• 4. Hepatitis B Virus ( H B V ) <ul><li>In America </li></ul><ul><li>12, 000 HBV infections occurred in HCWs in 1985 </li></ul><ul><li>500 HBV infection occurred in HCW in 1997 </li></ul><ul><li>Intervention implemented: </li></ul><ul><li>widespread immunizations of American HCWs for HBV </li></ul><ul><li>But, there is a 6%-30% risk that an exposed, susceptible HCWs will become infected with HBV. </li></ul>
  • 5. Hepatitis C Virus ( H C V) <ul><li>The precise number of HCWs who acquire HCV occupationally is not known in China. </li></ul><ul><li>In the United States, HCWs exposed to blood in the workplace represent 2% to 4% of the total new HCV infections occurring annually. </li></ul><ul><li>One study in the United States show that HCV transmission occurred only from hollow-bore needles compared with other sharps. </li></ul>
  • 6. Human Immunodeficiency Virus ( H I V) <ul><li>The first case of HIV transmission from a patient to a healthcare worker was reported in 1986 </li></ul><ul><li>Through December 2001, American Central for Disease Control and Prevention (CDC) had received voluntary reports of 57 documented and 138 possible episodes of HIV transmission to HCW in USA </li></ul><ul><li>The average risk of HIV transmission after a percutaneous exposure is estimated to be approximately 0.3% </li></ul>
  • 7. Cost of Needlestick Injuries <ul><li>Cost </li></ul><ul><li>Direct costs: </li></ul><ul><li>initial and follow-up treatment of exposed HCWs </li></ul><ul><li>(it is estimated to range from ¥ 4000-2,4000 depending on the treatment </li></ul><ul><li>provided) </li></ul><ul><li>Indirect cost </li></ul><ul><li>Emotional cost (fear, anxiety) </li></ul><ul><li>lost time from work, etc </li></ul>
  • 8. Host Environment Agent Epidemiologic Homeostasis
  • 9. Epidemiology of needlestick injury <ul><li>Who? </li></ul><ul><li>Where? </li></ul><ul><li>When? </li></ul><ul><li>How? </li></ul>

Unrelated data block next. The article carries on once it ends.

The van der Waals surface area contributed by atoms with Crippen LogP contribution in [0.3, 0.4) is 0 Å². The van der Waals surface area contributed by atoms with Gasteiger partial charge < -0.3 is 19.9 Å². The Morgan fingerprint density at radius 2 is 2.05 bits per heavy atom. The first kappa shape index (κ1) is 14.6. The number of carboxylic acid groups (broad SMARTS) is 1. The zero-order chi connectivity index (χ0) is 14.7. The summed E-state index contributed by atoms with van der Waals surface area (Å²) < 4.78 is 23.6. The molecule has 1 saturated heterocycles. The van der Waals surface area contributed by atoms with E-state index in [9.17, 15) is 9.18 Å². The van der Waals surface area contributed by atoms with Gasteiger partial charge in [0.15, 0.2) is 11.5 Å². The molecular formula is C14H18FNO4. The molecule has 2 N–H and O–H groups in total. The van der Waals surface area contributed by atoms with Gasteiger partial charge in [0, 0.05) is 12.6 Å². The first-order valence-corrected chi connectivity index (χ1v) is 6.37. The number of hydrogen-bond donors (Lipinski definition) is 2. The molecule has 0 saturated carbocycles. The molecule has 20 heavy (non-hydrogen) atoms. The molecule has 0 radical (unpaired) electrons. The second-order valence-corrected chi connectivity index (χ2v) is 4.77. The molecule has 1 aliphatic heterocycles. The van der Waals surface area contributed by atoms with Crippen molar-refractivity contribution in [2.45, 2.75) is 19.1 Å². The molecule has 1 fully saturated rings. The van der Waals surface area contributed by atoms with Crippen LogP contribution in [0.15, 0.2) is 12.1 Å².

• 10. Who is at risk of injury?
  • 11. Where do injuries occur?
  • 12. How do injuries occur?
  • 13. What device are involved in percutaneous injuries? <ul><li>Disposal syringes (32%) </li></ul><ul><li>Suture needles (19%) </li></ul><ul><li>Winged steel needles (12%) </li></ul><ul><li>Scalpel blades (7%) </li></ul><ul><li>Intravenous (IV) catheter stylets (6%) </li></ul><ul><li>Phlebotomy needles (3%) </li></ul>
  • 14. Hollow-bore needles (59%) !!!
  • 15. Importance of hollow-bore needle injuries <ul><li>NIOSH (2000) point out that the risk of infection for a HCW in the event of a NSI depends on </li></ul><ul><li>his or her immune status at the time of injury </li></ul><ul><li>the pathogen involved </li></ul><ul><li>the severity of the injury (e.g. how much blood was the worker exposed to?) </li></ul><ul><li>whether or not effective treatment is available </li></ul>
  • 16. <ul><li>Devices requiring manipulation or disassembly after use is associated with a higher rate of injury </li></ul>
  • 17. Prevention Strategies <ul><li>Hierarchy for prevention of needlestick injury </li></ul><ul><li>First: eliminate and reduce the use of needles where possible . </li></ul><ul><li>Using alternate routes for medication delivery and vaccination when </li></ul><ul><li>available and safe for patient care. </li></ul><ul><li>Second: isolate the hazards. </li></ul><ul><li>Provide a rigid cover that allows the hands to remain behind the needle. </li></ul><ul><li>Ensure that the safety feature is in effect before disassembly and remains in effect after disposal </li></ul><ul><li>Be an integral part of the device </li></ul><ul><li>Be simple and obvious in operation </li></ul>
  • 18. <ul><li>Handle hypodermic needles and other sharps minimally after use and use extreme care whenever sharps are handled or passed. </li></ul><ul><li>Use the &quot;hands-free&quot; technique (described below) when passing sharps during clinical procedures. </li></ul><ul><li>Do not bend, break, or cut hypodermic needles before disposal. </li></ul><ul><li>Do not recap needles. </li></ul><ul><li>Dispose of hypodermic needles and other sharps properly. </li></ul>How can you prevent needlestick injuries?
  • 19. <ul><li>Many accidental needlestick injuries occur when staff are recapping needles. </li></ul><ul><li>Recapping is a dangerous practice: If at all possible, dispose of needles immediately without recapping them. </li></ul><ul><li>If it does become necessary for you to recap a needle (for example, to avoid carrying an unprotected sharp when immediate disposal is not possible), do not bend or break the needle and do not remove a hypodermic needle from the syringe by hand. </li></ul>Recapping?
  • 20. Recapping: The &quot;one-hand&quot; technique Step 1 Place the cap on a flat surface, then remove your hand from the cap. Step 2 With one hand, hold the syringe and use the needle to &quot;scoop up&quot; the cap. Step 3 When the cap covers the needle completely, use the other